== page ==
With “Fotomonday“, each week we showcase the work of women photographers from around the world.
“I watched my younger cousins grow up in a suburban neighborhood overlooking the bay in Vallejo, California. There is something idyllic about this place: pastel houses in neat rows, a perpetually lush landscape, the daily ebb and flow of fog and sun, and the quiet—a welcome respite for those escaping the city, as I often did.
The city of Vallejo filed for bankruptcy in 2008, as the foreclosure crisis hit the region hard. Around this time, I began to photograph my cousin’s, their friends, and a few others I met along the way. The local neighborhoods of Vallejo and its sister city, Benicia, serve as the backdrop for these portraits—a social landscape shaped by conformity, economic status, and disparity.
We connected through making portraits together over the years, and in that process I witnessed a collective coming of age as identities were being explored and revealed. There was also a comfort level that developed on the other side of the camera. They were becoming just as familiar with my presence as their own—perhaps a self-awareness generated by selfies and social media. Sometimes I wonder whether this generation will stay or leave the area. To me, they represent a sense of hope at a time when the future feels quite uncertain”.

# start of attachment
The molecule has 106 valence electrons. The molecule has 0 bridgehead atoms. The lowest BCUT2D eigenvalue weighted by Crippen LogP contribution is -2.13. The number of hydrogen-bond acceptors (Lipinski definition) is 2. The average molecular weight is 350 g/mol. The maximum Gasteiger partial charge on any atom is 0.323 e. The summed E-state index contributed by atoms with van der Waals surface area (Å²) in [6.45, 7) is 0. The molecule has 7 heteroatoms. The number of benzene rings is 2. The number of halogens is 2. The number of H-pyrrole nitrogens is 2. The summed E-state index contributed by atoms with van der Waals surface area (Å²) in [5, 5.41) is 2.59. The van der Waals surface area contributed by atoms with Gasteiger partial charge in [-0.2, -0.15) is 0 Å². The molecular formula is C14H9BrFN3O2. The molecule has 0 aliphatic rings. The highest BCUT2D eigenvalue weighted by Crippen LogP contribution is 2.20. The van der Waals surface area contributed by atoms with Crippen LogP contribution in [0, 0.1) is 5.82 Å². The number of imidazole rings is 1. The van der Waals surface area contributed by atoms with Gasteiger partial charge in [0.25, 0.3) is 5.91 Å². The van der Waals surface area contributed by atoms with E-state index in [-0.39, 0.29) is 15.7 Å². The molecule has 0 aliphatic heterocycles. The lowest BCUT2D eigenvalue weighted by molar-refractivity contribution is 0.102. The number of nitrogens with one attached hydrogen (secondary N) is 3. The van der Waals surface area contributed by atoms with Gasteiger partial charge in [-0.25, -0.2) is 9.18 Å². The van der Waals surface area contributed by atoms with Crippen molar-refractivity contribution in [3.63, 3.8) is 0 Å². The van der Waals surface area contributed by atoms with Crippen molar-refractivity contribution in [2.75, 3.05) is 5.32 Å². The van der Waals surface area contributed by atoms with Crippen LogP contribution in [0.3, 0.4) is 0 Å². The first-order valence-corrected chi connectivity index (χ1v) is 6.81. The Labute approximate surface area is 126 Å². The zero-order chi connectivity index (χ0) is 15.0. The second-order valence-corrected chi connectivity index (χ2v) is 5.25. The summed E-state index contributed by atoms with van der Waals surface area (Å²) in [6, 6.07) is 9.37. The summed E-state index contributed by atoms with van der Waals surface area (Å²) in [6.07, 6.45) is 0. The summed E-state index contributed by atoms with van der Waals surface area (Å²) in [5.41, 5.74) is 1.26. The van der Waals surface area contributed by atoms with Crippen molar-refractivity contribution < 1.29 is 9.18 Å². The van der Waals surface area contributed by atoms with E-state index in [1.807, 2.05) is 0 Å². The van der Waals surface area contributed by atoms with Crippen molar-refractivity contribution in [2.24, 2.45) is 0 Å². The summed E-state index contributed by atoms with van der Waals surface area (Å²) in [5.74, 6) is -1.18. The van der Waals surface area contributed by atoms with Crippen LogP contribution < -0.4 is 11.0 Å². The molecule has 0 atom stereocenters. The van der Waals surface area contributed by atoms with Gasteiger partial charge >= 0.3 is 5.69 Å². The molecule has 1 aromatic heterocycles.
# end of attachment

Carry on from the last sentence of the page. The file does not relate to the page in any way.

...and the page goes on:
Amanda Boe (b. 1978) is a photographer based in Brooklyn, New York. She also works as a freelance photo editor at The New York Times. Her photographs have been exhibited internationally, including at SFMOMA Artists Gallery, San Francisco Camerawork, RayKo Photo Center, The Griffin Museum of Photography, The New York Photo Awards, Southern Exposure, Project Basho Gallery, and Photographic Center Northwest. She received an MFA in photography from the Academy of Art University in 2011 and a BA in architecture from the University of Minnesota in 2001.
See more of her work